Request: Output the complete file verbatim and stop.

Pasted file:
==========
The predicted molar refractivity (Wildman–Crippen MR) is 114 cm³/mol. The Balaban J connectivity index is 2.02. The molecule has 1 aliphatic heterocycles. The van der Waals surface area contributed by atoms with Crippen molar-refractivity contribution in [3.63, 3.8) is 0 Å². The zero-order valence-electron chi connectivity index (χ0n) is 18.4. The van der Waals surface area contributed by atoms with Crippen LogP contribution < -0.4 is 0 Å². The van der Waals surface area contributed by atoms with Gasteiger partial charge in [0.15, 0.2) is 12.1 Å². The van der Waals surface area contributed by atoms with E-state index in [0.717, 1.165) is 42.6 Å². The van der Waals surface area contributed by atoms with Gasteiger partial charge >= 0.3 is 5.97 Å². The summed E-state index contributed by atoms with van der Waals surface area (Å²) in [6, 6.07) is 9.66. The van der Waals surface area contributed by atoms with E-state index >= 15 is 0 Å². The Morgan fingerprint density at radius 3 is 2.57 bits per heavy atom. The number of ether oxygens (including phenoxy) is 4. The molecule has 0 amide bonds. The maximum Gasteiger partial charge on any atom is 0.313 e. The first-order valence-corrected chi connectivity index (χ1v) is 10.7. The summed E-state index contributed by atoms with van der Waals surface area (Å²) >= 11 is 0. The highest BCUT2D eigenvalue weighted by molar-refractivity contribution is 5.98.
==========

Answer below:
The predicted molar refractivity (Wildman–Crippen MR) is 114 cm³/mol. The Balaban J connectivity index is 2.02. The molecule has 1 aliphatic heterocycles. The van der Waals surface area contributed by atoms with Crippen molar-refractivity contribution in [3.63, 3.8) is 0 Å². The zero-order valence-electron chi connectivity index (χ0n) is 18.4. The van der Waals surface area contributed by atoms with Crippen LogP contribution < -0.4 is 0 Å². The van der Waals surface area contributed by atoms with Gasteiger partial charge in [0.15, 0.2) is 12.1 Å². The van der Waals surface area contributed by atoms with E-state index in [0.717, 1.165) is 42.6 Å². The van der Waals surface area contributed by atoms with Gasteiger partial charge >= 0.3 is 5.97 Å². The summed E-state index contributed by atoms with van der Waals surface area (Å²) in [6, 6.07) is 9.66. The van der Waals surface area contributed by atoms with E-state index >= 15 is 0 Å². The Morgan fingerprint density at radius 3 is 2.57 bits per heavy atom. The number of ether oxygens (including phenoxy) is 4. The molecule has 0 amide bonds. The maximum Gasteiger partial charge on any atom is 0.313 e. The first-order valence-corrected chi connectivity index (χ1v) is 10.7. The summed E-state index contributed by atoms with van der Waals surface area (Å²) >= 11 is 0. The highest BCUT2D eigenvalue weighted by molar-refractivity contribution is 5.98.